Price comparison and recommendation engines are almost commoditised. These apps generate static data on product price and specifications. This data is then used to understand the user based on the filters that they input for comparison. What if the system went beyond this and used data generated on different apps to make a persona out of the individual? Such a tool could become very powerful for brands to leverage. Mobiorbit Labs, a Bengaluru-based startup, is working on this ambitious project. By collating data of smartphone users through their app called Smartly.me, they could help brands understand their audience better. If a company like Canon, for example, knows that the smartphone user loves photography, based on the data collected from the device, it can then create personalised campaigns on Smartly.me to sell its products to the user.
Muralidhar Rajan, Co-founder, Mobiorbit Labs, says,
Our analysis can determine whether the smartphone user is a good photographer or an avid reader of startup news.
The startup's algorithm is not limited to users alone. Mobiorbit is building a platform where it will white-label the algorithm into apps built for retailers or for any company in the consumer business. The crawler takes stock of all stock keeping units (SKUs) in inventory and matches them with discounts and offers available, which can then be used by the store manager to engage with the customer intelligently.
This idea began out of an epiphany, born out of the thousands of interactions the three founders had while they were colleagues, in the dredges of an R&D centre of a large Indian smartphone manufacturer, between 2011 and 2014. Founders Santosh Prabhu, Muralidhar and Palash Patil realised that mobiles are second nature to humans. They quit their lucrative jobs to build the technology. Their premise was simple: if app consumption data could be gathered, collated and organised it could be a gold mine because brands would pay anything to create actionable insights.
The founders even met up with retailers to understand how the mobile could help manage inventory in physical stores. Muralidhar says, “We built the product in seven months. It’s the software and the data wrapper that makes the technology competitive.”
Mobiorbit launched its product in October 2015 and is currently working on making the persona ecosystem robust. Its server architecture has been built with Django and Postgress db. Its crawlers look at the time spent on each app and content consumed before making recommendations to users.
The B2C model, which is to deliver recommendations based on personas, is offered free to consumers. But the data is taken to brands and provided as a service. “We are a technology company that can capture data from a large set of users. We will not be consulting; the brands can partner with us to target consumers,” explains Muralidar.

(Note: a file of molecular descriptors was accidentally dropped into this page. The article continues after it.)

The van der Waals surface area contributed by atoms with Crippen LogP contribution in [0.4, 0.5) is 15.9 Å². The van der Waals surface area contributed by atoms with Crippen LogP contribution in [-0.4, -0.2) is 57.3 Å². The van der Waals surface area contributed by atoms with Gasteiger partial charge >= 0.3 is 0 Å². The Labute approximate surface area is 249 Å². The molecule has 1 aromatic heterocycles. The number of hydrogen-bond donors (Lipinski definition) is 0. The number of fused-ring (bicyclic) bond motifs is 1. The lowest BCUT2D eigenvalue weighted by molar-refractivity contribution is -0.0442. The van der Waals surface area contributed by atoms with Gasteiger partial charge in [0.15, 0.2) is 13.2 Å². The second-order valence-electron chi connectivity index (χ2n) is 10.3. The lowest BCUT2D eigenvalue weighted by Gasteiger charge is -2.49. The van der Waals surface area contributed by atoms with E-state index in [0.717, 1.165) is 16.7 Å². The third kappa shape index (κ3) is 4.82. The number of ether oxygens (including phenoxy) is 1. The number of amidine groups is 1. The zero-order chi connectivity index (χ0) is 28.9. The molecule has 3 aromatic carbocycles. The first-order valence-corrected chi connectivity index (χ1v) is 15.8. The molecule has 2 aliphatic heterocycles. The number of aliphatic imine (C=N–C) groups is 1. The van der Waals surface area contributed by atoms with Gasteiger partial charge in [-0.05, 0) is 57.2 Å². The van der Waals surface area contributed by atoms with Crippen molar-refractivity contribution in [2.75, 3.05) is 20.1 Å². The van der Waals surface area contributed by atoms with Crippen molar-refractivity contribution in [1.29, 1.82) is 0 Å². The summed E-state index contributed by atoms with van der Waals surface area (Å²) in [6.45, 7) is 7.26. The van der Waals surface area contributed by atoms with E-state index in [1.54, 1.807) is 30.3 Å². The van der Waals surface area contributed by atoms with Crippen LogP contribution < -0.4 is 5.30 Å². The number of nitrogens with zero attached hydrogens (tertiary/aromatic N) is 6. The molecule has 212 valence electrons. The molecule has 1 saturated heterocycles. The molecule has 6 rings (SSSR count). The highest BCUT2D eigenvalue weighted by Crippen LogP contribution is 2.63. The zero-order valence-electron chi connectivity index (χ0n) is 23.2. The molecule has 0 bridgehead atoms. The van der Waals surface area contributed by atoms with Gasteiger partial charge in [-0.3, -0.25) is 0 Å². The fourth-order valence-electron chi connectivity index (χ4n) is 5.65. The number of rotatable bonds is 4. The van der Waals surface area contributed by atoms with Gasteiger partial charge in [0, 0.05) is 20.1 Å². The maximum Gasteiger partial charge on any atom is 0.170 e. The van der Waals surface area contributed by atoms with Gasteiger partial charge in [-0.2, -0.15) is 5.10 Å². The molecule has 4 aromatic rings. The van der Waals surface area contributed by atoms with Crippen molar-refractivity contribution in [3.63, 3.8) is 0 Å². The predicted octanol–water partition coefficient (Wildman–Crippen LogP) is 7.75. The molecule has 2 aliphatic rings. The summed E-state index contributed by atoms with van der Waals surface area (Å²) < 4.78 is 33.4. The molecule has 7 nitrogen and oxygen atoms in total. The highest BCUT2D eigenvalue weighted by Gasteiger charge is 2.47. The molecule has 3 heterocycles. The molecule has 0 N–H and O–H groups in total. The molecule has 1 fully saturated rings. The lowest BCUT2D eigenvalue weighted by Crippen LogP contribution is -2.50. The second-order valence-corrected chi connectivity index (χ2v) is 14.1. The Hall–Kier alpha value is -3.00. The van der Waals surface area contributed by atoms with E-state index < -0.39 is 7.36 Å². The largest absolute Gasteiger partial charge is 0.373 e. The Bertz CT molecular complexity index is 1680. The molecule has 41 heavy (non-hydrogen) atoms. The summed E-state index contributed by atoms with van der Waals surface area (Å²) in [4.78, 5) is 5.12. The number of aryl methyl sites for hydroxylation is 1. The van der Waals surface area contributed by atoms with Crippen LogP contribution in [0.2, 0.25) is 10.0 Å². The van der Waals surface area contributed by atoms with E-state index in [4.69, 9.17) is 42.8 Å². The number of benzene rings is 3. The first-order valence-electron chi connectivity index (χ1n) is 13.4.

The second business model is to sell the product as a service to consumer businesses which operate distribution centres across the country.
The B2C business model is supported by its app called Smartly.me, which has had 5,000 downloads so far. The startup is currently tying up with a few brands to sell the persona data. The founders have currently invested about $70,000 to build the software platform.
The business model of Mobioribit needs potential scale on one side because it is dependent on consumers to download their app, which it can then use to collate data and partner with brands. On the direct to business side the company must tie up with brands and consumer businesses.
R. Natarajan, CFO, Helion Venture Partners, says
There are risks on both sides. The founders need to have the bandwidth to build robust technology and find customers at the same time.
There are several startups like Mysmartprice, Smartprix and PriceBaba with similar business models, but they are dependent on consumer filters for data. It is estimated that there are close to 20 companies trying to make this business into million-dollar opportunities in India alone. Mysmartprice has raised $11 million in two rounds from Accel and Helion Venture Partners. Others are yet to raise big money.
There is another startup called Voodoo Technologies, which allows the consumer who is looking at prices in one app to compare the prices on another app dynamically on the same screen. To make it simpler, if you are checking Flipkart, then the price of the same product in Snapdeal will appear as a window on the screen.
For Mobiorbit’s second business model (the B2B model) there is competition from a company called RadioLocus, which hopes to connect with retailers and provide them actionable insights based on consumer behaviour.
Mohandas Pai, MD, Aarin Capital, says,
Technology companies are the ones that will eventually become large enterprises. But one must remember that many will fail.
Nobody has built device-based personas. Everyone is building personas out of shopping habits on apps, which is where Mobiorbit can have an edge over others. The startup is looking into the entire app ecosystem on the phone before creating a personality. But their success depends on their ability to raise money, win consumers and tie up cleverly with consumer businesses which can give them long-term contracts. Fortunately for them, this could be the year for Business-to-Business-to-Consumer (B2B2C) business. They just have to go ahead and thrive.